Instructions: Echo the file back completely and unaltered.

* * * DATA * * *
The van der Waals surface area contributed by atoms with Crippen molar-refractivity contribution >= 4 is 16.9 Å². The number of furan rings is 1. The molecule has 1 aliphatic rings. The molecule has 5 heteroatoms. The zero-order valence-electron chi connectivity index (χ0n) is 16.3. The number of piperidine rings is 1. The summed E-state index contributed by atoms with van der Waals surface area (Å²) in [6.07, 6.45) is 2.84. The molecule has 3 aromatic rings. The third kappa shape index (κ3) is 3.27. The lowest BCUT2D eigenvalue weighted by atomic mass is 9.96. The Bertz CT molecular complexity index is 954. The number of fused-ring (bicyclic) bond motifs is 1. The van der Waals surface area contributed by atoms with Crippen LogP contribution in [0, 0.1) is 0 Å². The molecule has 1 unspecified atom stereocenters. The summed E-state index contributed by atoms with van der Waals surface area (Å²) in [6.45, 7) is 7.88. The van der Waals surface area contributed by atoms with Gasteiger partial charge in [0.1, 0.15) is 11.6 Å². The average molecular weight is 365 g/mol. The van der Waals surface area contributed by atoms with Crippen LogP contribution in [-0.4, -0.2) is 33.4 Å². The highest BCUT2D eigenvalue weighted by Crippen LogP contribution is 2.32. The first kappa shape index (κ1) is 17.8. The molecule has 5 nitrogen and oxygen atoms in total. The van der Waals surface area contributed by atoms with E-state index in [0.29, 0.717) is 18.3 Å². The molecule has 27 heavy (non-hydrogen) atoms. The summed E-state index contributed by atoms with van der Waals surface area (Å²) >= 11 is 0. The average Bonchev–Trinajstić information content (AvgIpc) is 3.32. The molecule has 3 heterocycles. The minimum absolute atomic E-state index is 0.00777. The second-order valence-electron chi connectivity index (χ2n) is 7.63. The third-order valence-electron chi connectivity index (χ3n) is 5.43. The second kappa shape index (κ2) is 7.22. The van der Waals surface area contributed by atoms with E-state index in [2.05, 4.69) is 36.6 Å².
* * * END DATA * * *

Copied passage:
The van der Waals surface area contributed by atoms with Crippen molar-refractivity contribution >= 4 is 16.9 Å². The number of furan rings is 1. The molecule has 1 aliphatic rings. The molecule has 5 heteroatoms. The zero-order valence-electron chi connectivity index (χ0n) is 16.3. The number of piperidine rings is 1. The summed E-state index contributed by atoms with van der Waals surface area (Å²) in [6.07, 6.45) is 2.84. The molecule has 3 aromatic rings. The third kappa shape index (κ3) is 3.27. The lowest BCUT2D eigenvalue weighted by atomic mass is 9.96. The Bertz CT molecular complexity index is 954. The number of fused-ring (bicyclic) bond motifs is 1. The van der Waals surface area contributed by atoms with Crippen LogP contribution in [0, 0.1) is 0 Å². The molecule has 1 unspecified atom stereocenters. The summed E-state index contributed by atoms with van der Waals surface area (Å²) in [6.45, 7) is 7.88. The van der Waals surface area contributed by atoms with Gasteiger partial charge in [0.1, 0.15) is 11.6 Å². The average molecular weight is 365 g/mol. The van der Waals surface area contributed by atoms with Crippen LogP contribution in [-0.4, -0.2) is 33.4 Å². The highest BCUT2D eigenvalue weighted by Crippen LogP contribution is 2.32. The first kappa shape index (κ1) is 17.8. The molecule has 5 nitrogen and oxygen atoms in total. The van der Waals surface area contributed by atoms with E-state index in [0.29, 0.717) is 18.3 Å². The molecule has 27 heavy (non-hydrogen) atoms. The summed E-state index contributed by atoms with van der Waals surface area (Å²) >= 11 is 0. The average Bonchev–Trinajstić information content (AvgIpc) is 3.32. The molecule has 3 heterocycles. The minimum absolute atomic E-state index is 0.00777. The second-order valence-electron chi connectivity index (χ2n) is 7.63. The third-order valence-electron chi connectivity index (χ3n) is 5.43. The second kappa shape index (κ2) is 7.22. The van der Waals surface area contributed by atoms with E-state index in [2.05, 4.69) is 36.6 Å².